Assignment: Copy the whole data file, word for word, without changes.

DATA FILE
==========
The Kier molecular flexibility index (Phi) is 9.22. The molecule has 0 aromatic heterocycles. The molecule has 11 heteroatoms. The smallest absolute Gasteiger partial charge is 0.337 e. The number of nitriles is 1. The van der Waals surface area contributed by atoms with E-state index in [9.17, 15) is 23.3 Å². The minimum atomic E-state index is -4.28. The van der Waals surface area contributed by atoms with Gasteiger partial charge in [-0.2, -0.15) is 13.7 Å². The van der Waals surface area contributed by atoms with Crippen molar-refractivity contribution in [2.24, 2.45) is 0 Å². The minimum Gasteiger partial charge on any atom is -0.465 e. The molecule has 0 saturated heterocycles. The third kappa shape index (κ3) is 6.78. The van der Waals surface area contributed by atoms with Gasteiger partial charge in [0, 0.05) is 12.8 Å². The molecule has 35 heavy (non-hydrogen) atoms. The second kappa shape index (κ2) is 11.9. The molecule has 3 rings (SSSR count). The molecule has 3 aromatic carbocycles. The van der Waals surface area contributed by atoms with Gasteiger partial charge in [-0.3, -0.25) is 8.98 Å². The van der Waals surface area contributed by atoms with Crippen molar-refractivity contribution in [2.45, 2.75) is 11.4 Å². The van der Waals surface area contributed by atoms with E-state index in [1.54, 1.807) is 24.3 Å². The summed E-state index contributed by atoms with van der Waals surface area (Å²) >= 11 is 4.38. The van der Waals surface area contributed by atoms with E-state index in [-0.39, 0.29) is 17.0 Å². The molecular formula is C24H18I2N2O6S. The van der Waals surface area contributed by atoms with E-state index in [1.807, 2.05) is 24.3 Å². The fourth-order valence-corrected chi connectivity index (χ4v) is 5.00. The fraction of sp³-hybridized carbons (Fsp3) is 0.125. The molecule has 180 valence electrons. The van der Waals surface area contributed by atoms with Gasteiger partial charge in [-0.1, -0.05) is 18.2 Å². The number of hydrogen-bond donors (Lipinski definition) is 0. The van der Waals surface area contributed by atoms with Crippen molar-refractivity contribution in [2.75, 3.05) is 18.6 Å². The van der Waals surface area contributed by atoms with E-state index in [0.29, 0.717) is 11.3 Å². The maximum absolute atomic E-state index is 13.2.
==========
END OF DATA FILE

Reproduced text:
The Kier molecular flexibility index (Phi) is 9.22. The molecule has 0 aromatic heterocycles. The molecule has 11 heteroatoms. The smallest absolute Gasteiger partial charge is 0.337 e. The number of nitriles is 1. The van der Waals surface area contributed by atoms with E-state index in [9.17, 15) is 23.3 Å². The minimum atomic E-state index is -4.28. The van der Waals surface area contributed by atoms with Gasteiger partial charge in [-0.2, -0.15) is 13.7 Å². The van der Waals surface area contributed by atoms with Crippen molar-refractivity contribution in [2.24, 2.45) is 0 Å². The minimum Gasteiger partial charge on any atom is -0.465 e. The molecule has 0 saturated heterocycles. The third kappa shape index (κ3) is 6.78. The van der Waals surface area contributed by atoms with Gasteiger partial charge in [0, 0.05) is 12.8 Å². The molecule has 35 heavy (non-hydrogen) atoms. The second kappa shape index (κ2) is 11.9. The molecule has 3 rings (SSSR count). The molecule has 3 aromatic carbocycles. The van der Waals surface area contributed by atoms with Gasteiger partial charge in [-0.3, -0.25) is 8.98 Å². The van der Waals surface area contributed by atoms with Crippen molar-refractivity contribution in [2.45, 2.75) is 11.4 Å². The van der Waals surface area contributed by atoms with E-state index in [1.54, 1.807) is 24.3 Å². The summed E-state index contributed by atoms with van der Waals surface area (Å²) >= 11 is 4.38. The van der Waals surface area contributed by atoms with E-state index in [-0.39, 0.29) is 17.0 Å². The molecular formula is C24H18I2N2O6S. The van der Waals surface area contributed by atoms with E-state index in [1.807, 2.05) is 24.3 Å². The fourth-order valence-corrected chi connectivity index (χ4v) is 5.00. The fraction of sp³-hybridized carbons (Fsp3) is 0.125. The molecule has 180 valence electrons. The van der Waals surface area contributed by atoms with Gasteiger partial charge in [-0.1, -0.05) is 18.2 Å². The number of hydrogen-bond donors (Lipinski definition) is 0. The van der Waals surface area contributed by atoms with Crippen molar-refractivity contribution in [2.75, 3.05) is 18.6 Å². The van der Waals surface area contributed by atoms with E-state index in [0.29, 0.717) is 11.3 Å². The maximum absolute atomic E-state index is 13.2.